Identification of key functional residues in the active site of human beta 1, 4-Galactosyltransferase 7: a major enzyme in the glycosaminoglycan synthesis pathway

Ibtissam Talhaoui, Catherine Bui, Rafael Oriol, Guillermo Mulliert, Sandrine Gulberti, Patrick Netter, Michael W. H. Coughtrie, Mohamed Ouzzine, Sylvie Fournel-Gigleux

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    19 Citations (Scopus)


    Glycosaminoglycans (GAGs) play a central role in many pathophysiological events, and exogenous xyloside substrates of beta 1,4-galactosyltransferase 7 (beta 4GalT7), a major enzyme of GAG biosynthesis, have interesting biomedical applications. To predict functional peptide regions important for substrate binding and activity of human beta 4GalT7, we conducted a phylogenetic analysis of the beta 1,4-galactosyltransferase family and generated a molecular model using the x-ray structure of Drosophila beta 4GalT7-UDP as template. Two evolutionary conserved motifs, (DVD165)-D-163 and (221)FWGWGREDDE(230), are central in the organization of the enzyme active site. This model was challenged by systematic engineering of point mutations, combined with in vitro and ex vivo functional assays. Investigation of the kinetic properties of purified recombinant wild-type beta 4GalT7 and selected mutants identified Trp(224) as a key residue governing both donor and acceptor substrate binding. Our results also suggested the involvement of the canonical carboxylate residue Asp(228) acting as general base in the reaction catalyzed by human beta 4GalT7. Importantly, ex vivo functional tests demonstrated that regulation of GAG synthesis is highly responsive to modification of these key active site amino acids. Interestingly, engineering mutants at position 224 allowed us to modify the affinity and to modulate the specificity of human beta 4GalT7 toward UDP-sugars and xyloside acceptors. Furthermore, the W224H mutant was able to sustain decorin GAG chain substitution but not GAG synthesis from exogenously added xyloside. Altogether, this study provides novel insight into human beta 4GalT7 active site functional domains, allowing manipulation of this enzyme critical for the regulation of GAG synthesis. A better understanding of the mechanism underlying GAG assembly paves the way toward GAG-based therapeutics.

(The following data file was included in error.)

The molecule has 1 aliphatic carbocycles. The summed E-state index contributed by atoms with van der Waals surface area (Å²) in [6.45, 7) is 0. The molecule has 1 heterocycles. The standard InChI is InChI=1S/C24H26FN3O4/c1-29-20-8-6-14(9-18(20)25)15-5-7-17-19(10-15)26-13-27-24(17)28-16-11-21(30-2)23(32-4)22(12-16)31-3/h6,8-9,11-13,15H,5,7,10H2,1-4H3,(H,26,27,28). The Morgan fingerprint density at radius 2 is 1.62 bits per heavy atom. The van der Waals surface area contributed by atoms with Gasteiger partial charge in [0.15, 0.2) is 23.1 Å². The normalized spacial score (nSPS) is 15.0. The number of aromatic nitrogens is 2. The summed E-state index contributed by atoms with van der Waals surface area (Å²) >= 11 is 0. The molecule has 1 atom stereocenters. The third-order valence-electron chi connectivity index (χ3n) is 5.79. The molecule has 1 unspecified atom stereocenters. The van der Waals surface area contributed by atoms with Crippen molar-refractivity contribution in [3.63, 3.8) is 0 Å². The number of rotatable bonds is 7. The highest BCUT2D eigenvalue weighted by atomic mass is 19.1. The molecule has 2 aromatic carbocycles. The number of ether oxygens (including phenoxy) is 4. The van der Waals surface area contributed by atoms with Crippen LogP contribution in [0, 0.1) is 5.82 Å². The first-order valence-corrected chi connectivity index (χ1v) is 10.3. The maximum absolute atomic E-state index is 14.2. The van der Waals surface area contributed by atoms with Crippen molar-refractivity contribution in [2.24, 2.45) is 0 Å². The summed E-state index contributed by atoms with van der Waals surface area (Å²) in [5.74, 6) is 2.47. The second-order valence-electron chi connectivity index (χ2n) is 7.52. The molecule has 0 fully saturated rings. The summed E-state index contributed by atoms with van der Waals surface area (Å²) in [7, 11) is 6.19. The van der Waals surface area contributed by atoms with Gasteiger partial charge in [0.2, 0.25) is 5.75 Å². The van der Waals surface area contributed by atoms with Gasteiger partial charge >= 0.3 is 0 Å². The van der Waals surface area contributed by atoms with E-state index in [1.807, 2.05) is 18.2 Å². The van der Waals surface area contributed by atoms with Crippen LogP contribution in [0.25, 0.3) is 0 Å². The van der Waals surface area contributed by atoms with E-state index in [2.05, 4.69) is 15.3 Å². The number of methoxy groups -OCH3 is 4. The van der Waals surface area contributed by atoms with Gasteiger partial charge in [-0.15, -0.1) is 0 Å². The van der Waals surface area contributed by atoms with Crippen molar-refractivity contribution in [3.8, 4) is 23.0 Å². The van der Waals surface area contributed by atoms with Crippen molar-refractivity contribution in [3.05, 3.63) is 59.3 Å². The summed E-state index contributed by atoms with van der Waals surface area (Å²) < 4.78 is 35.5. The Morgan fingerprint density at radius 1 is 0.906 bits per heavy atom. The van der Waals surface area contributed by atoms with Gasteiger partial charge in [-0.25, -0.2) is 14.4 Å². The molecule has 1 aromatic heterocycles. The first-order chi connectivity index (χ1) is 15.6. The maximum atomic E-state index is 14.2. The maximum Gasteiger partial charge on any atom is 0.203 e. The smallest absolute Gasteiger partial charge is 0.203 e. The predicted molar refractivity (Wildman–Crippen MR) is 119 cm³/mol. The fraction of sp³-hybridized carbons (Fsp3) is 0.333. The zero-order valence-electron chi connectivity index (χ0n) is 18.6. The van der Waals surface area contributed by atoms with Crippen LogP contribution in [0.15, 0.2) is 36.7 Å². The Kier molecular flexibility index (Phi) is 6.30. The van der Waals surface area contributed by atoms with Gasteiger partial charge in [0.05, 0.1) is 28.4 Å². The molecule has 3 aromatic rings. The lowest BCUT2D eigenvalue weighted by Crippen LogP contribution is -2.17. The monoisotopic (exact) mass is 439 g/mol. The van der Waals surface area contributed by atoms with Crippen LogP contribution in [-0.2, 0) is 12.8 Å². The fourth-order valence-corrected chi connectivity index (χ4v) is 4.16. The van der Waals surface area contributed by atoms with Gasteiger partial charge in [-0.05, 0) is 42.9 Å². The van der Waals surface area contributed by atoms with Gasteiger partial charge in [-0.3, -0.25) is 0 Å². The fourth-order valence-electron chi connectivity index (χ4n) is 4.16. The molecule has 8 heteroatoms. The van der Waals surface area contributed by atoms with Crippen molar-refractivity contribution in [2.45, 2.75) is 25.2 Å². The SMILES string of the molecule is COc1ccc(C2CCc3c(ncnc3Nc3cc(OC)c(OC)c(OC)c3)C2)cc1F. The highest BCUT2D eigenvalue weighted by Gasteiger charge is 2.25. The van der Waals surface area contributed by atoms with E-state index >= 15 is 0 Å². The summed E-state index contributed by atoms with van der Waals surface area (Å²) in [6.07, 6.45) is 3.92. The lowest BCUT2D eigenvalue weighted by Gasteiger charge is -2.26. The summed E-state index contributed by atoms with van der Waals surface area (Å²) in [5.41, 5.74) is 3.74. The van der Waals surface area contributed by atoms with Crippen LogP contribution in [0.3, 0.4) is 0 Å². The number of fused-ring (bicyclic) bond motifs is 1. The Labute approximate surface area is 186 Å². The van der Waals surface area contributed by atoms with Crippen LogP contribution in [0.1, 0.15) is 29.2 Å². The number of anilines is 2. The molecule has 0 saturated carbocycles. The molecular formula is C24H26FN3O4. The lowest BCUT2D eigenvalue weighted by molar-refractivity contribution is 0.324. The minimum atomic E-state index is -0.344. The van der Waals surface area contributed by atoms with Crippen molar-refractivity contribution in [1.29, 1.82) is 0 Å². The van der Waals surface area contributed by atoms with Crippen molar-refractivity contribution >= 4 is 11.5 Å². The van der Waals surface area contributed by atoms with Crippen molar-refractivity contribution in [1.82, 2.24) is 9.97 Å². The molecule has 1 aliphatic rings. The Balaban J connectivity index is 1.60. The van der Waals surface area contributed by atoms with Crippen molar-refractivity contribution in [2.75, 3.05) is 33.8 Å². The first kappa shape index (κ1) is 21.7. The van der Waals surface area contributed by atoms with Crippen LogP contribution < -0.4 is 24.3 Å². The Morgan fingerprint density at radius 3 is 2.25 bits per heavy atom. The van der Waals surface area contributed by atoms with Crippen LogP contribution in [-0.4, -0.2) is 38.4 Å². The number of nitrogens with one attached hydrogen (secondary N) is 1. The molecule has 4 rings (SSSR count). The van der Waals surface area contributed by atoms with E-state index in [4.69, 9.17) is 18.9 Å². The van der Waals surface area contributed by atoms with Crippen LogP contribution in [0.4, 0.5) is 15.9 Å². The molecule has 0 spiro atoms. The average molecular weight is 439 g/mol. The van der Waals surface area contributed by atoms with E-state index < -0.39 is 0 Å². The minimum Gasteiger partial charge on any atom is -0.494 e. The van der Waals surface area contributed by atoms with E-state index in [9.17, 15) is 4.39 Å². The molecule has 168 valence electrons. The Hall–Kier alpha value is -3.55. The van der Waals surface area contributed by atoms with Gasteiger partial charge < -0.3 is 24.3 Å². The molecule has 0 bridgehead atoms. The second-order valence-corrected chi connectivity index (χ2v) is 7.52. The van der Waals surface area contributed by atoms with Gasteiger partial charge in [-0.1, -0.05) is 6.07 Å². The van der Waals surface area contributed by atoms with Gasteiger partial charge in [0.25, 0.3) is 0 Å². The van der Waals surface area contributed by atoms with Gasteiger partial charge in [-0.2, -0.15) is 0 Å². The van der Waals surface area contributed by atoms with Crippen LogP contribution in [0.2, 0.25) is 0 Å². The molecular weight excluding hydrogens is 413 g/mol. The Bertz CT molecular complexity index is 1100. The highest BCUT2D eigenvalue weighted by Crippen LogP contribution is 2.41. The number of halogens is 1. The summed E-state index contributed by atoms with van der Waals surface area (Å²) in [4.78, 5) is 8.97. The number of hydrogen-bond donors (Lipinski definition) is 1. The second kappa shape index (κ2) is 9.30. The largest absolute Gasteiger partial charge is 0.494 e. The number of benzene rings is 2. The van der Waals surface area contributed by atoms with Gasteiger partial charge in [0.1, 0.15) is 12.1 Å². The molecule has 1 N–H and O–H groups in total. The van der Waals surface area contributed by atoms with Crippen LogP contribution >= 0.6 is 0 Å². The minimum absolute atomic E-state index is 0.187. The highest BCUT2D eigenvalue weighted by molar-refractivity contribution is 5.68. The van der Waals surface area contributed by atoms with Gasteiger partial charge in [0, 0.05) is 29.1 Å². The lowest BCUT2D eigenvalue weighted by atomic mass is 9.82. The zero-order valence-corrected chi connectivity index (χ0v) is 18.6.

Original languageEnglish
    Pages (from-to)37342-37358
    Number of pages17
    JournalJournal of Biological Chemistry
    Issue number48
    Early online date14 Sept 2010
    Publication statusPublished - 26 Nov 2010


    • Amino acid
    • Enzyme kinetics
    • Protein linkage region
    • Galactosyltransferase
    • Crystal structure
    • Enzyme mutation
    • Glycosaminoglycan
    • Proteoglycan synthesis
    • Xyloside


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